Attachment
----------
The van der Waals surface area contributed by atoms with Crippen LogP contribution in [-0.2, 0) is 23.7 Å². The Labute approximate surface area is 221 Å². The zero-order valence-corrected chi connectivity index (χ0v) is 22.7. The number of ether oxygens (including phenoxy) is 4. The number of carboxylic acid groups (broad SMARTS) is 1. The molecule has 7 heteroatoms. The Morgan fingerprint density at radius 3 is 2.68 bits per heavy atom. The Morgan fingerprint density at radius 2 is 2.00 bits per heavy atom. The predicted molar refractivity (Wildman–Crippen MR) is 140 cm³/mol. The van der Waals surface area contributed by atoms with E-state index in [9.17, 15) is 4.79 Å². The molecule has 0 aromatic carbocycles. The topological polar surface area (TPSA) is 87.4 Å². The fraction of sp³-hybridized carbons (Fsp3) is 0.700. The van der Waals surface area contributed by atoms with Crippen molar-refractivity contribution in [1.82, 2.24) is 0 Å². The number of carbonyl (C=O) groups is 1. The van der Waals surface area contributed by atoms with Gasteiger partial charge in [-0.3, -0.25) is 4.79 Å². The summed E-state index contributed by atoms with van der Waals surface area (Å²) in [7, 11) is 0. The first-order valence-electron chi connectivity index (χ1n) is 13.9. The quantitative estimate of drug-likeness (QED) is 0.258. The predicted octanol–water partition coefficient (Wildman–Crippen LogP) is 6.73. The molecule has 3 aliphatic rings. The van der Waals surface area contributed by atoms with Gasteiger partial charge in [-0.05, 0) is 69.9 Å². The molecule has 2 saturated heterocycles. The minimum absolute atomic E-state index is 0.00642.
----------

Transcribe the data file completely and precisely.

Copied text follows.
The van der Waals surface area contributed by atoms with Crippen LogP contribution in [-0.2, 0) is 23.7 Å². The Labute approximate surface area is 221 Å². The zero-order valence-corrected chi connectivity index (χ0v) is 22.7. The number of ether oxygens (including phenoxy) is 4. The number of carboxylic acid groups (broad SMARTS) is 1. The molecule has 7 heteroatoms. The Morgan fingerprint density at radius 3 is 2.68 bits per heavy atom. The Morgan fingerprint density at radius 2 is 2.00 bits per heavy atom. The predicted molar refractivity (Wildman–Crippen MR) is 140 cm³/mol. The van der Waals surface area contributed by atoms with E-state index in [9.17, 15) is 4.79 Å². The molecule has 0 aromatic carbocycles. The topological polar surface area (TPSA) is 87.4 Å². The fraction of sp³-hybridized carbons (Fsp3) is 0.700. The van der Waals surface area contributed by atoms with Crippen molar-refractivity contribution in [1.82, 2.24) is 0 Å². The number of carbonyl (C=O) groups is 1. The van der Waals surface area contributed by atoms with Gasteiger partial charge in [-0.3, -0.25) is 4.79 Å². The summed E-state index contributed by atoms with van der Waals surface area (Å²) in [7, 11) is 0. The first-order valence-electron chi connectivity index (χ1n) is 13.9. The quantitative estimate of drug-likeness (QED) is 0.258. The predicted octanol–water partition coefficient (Wildman–Crippen LogP) is 6.73. The molecule has 3 aliphatic rings. The van der Waals surface area contributed by atoms with Gasteiger partial charge in [-0.05, 0) is 69.9 Å². The molecule has 2 saturated heterocycles. The minimum absolute atomic E-state index is 0.00642.